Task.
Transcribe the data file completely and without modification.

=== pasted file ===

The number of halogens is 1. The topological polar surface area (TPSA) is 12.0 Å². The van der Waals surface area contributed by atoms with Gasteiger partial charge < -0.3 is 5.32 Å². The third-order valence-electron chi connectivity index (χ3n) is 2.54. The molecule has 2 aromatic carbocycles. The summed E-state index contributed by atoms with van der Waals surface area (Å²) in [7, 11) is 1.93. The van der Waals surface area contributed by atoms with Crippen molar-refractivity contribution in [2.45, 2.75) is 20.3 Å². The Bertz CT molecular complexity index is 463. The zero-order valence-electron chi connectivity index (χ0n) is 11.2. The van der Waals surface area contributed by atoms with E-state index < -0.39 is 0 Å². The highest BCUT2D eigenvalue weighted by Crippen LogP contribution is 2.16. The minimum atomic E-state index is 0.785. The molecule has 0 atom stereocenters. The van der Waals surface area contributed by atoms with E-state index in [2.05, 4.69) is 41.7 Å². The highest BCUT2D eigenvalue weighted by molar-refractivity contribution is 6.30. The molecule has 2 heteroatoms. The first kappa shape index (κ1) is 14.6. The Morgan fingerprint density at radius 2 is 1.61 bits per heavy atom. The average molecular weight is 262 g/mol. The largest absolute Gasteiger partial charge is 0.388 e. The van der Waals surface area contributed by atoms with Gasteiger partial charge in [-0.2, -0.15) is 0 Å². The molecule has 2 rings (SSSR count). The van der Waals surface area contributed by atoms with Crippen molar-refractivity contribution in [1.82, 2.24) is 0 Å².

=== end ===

The number of halogens is 1. The topological polar surface area (TPSA) is 12.0 Å². The van der Waals surface area contributed by atoms with Gasteiger partial charge < -0.3 is 5.32 Å². The third-order valence-electron chi connectivity index (χ3n) is 2.54. The molecule has 2 aromatic carbocycles. The summed E-state index contributed by atoms with van der Waals surface area (Å²) in [7, 11) is 1.93. The van der Waals surface area contributed by atoms with Crippen molar-refractivity contribution in [2.45, 2.75) is 20.3 Å². The Bertz CT molecular complexity index is 463. The zero-order valence-electron chi connectivity index (χ0n) is 11.2. The van der Waals surface area contributed by atoms with E-state index < -0.39 is 0 Å². The highest BCUT2D eigenvalue weighted by Crippen LogP contribution is 2.16. The minimum atomic E-state index is 0.785. The molecule has 0 atom stereocenters. The van der Waals surface area contributed by atoms with E-state index in [2.05, 4.69) is 41.7 Å². The highest BCUT2D eigenvalue weighted by molar-refractivity contribution is 6.30. The molecule has 2 heteroatoms. The first kappa shape index (κ1) is 14.6. The Morgan fingerprint density at radius 2 is 1.61 bits per heavy atom. The average molecular weight is 262 g/mol. The largest absolute Gasteiger partial charge is 0.388 e. The van der Waals surface area contributed by atoms with Gasteiger partial charge in [-0.2, -0.15) is 0 Å². The molecule has 2 rings (SSSR count). The van der Waals surface area contributed by atoms with Crippen molar-refractivity contribution in [1.82, 2.24) is 0 Å².